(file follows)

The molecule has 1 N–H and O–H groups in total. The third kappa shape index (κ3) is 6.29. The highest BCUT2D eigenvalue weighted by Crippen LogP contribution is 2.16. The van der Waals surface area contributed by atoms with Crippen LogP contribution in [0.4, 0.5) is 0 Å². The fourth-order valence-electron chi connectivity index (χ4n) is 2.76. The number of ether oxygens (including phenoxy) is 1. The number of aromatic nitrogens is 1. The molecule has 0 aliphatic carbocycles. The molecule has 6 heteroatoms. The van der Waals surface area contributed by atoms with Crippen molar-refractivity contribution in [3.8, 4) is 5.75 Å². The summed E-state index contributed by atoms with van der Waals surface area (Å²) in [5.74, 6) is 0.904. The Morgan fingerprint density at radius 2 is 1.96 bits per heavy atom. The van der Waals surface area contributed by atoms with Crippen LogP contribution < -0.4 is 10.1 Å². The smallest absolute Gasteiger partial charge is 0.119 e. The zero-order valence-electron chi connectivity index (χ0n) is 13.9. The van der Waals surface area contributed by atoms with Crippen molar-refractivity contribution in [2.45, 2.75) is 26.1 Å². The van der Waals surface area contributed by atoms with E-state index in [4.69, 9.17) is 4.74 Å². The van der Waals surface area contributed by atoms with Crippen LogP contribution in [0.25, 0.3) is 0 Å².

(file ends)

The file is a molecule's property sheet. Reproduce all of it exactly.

The molecule has 1 N–H and O–H groups in total. The third kappa shape index (κ3) is 6.29. The highest BCUT2D eigenvalue weighted by Crippen LogP contribution is 2.16. The van der Waals surface area contributed by atoms with Crippen LogP contribution in [0.4, 0.5) is 0 Å². The fourth-order valence-electron chi connectivity index (χ4n) is 2.76. The number of ether oxygens (including phenoxy) is 1. The number of aromatic nitrogens is 1. The molecule has 0 aliphatic carbocycles. The molecule has 6 heteroatoms. The van der Waals surface area contributed by atoms with Crippen molar-refractivity contribution in [3.8, 4) is 5.75 Å². The summed E-state index contributed by atoms with van der Waals surface area (Å²) in [5.74, 6) is 0.904. The Morgan fingerprint density at radius 2 is 1.96 bits per heavy atom. The van der Waals surface area contributed by atoms with Crippen LogP contribution < -0.4 is 10.1 Å². The smallest absolute Gasteiger partial charge is 0.119 e. The zero-order valence-electron chi connectivity index (χ0n) is 13.9. The van der Waals surface area contributed by atoms with Crippen molar-refractivity contribution in [2.45, 2.75) is 26.1 Å². The van der Waals surface area contributed by atoms with E-state index in [4.69, 9.17) is 4.74 Å². The van der Waals surface area contributed by atoms with Crippen LogP contribution in [0.25, 0.3) is 0 Å².